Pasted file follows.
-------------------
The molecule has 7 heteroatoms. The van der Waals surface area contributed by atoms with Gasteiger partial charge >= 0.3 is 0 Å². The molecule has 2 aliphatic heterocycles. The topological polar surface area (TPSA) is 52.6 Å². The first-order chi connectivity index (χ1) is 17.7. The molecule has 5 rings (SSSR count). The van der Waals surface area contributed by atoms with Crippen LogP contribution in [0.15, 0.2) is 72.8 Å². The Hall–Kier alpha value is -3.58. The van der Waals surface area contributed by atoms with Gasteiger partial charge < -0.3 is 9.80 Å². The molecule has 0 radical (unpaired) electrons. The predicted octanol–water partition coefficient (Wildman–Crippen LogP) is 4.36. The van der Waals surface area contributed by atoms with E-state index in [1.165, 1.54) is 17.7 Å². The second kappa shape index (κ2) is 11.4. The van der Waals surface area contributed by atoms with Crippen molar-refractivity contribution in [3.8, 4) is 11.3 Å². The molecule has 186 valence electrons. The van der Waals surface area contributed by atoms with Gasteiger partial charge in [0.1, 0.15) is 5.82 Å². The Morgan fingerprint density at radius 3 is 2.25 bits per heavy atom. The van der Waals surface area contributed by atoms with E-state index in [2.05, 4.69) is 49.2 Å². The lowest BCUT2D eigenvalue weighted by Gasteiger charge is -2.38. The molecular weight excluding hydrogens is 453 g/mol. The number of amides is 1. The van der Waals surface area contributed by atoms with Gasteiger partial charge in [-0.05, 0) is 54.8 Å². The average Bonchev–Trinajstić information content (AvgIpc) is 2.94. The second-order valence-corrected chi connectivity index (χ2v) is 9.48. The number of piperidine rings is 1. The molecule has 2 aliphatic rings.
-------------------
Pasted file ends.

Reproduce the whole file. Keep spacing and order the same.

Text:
The molecule has 7 heteroatoms. The van der Waals surface area contributed by atoms with Gasteiger partial charge >= 0.3 is 0 Å². The molecule has 2 aliphatic heterocycles. The topological polar surface area (TPSA) is 52.6 Å². The first-order chi connectivity index (χ1) is 17.7. The molecule has 5 rings (SSSR count). The van der Waals surface area contributed by atoms with Crippen LogP contribution in [0.15, 0.2) is 72.8 Å². The Hall–Kier alpha value is -3.58. The van der Waals surface area contributed by atoms with Gasteiger partial charge < -0.3 is 9.80 Å². The molecule has 0 radical (unpaired) electrons. The predicted octanol–water partition coefficient (Wildman–Crippen LogP) is 4.36. The van der Waals surface area contributed by atoms with E-state index in [1.165, 1.54) is 17.7 Å². The second kappa shape index (κ2) is 11.4. The van der Waals surface area contributed by atoms with Crippen molar-refractivity contribution in [3.8, 4) is 11.3 Å². The molecule has 186 valence electrons. The van der Waals surface area contributed by atoms with Gasteiger partial charge in [0.1, 0.15) is 5.82 Å². The Morgan fingerprint density at radius 3 is 2.25 bits per heavy atom. The van der Waals surface area contributed by atoms with E-state index in [2.05, 4.69) is 49.2 Å². The lowest BCUT2D eigenvalue weighted by Gasteiger charge is -2.38. The molecular weight excluding hydrogens is 453 g/mol. The number of amides is 1. The van der Waals surface area contributed by atoms with Gasteiger partial charge in [-0.05, 0) is 54.8 Å². The average Bonchev–Trinajstić information content (AvgIpc) is 2.94. The second-order valence-corrected chi connectivity index (χ2v) is 9.48. The number of piperidine rings is 1. The molecule has 2 aliphatic rings.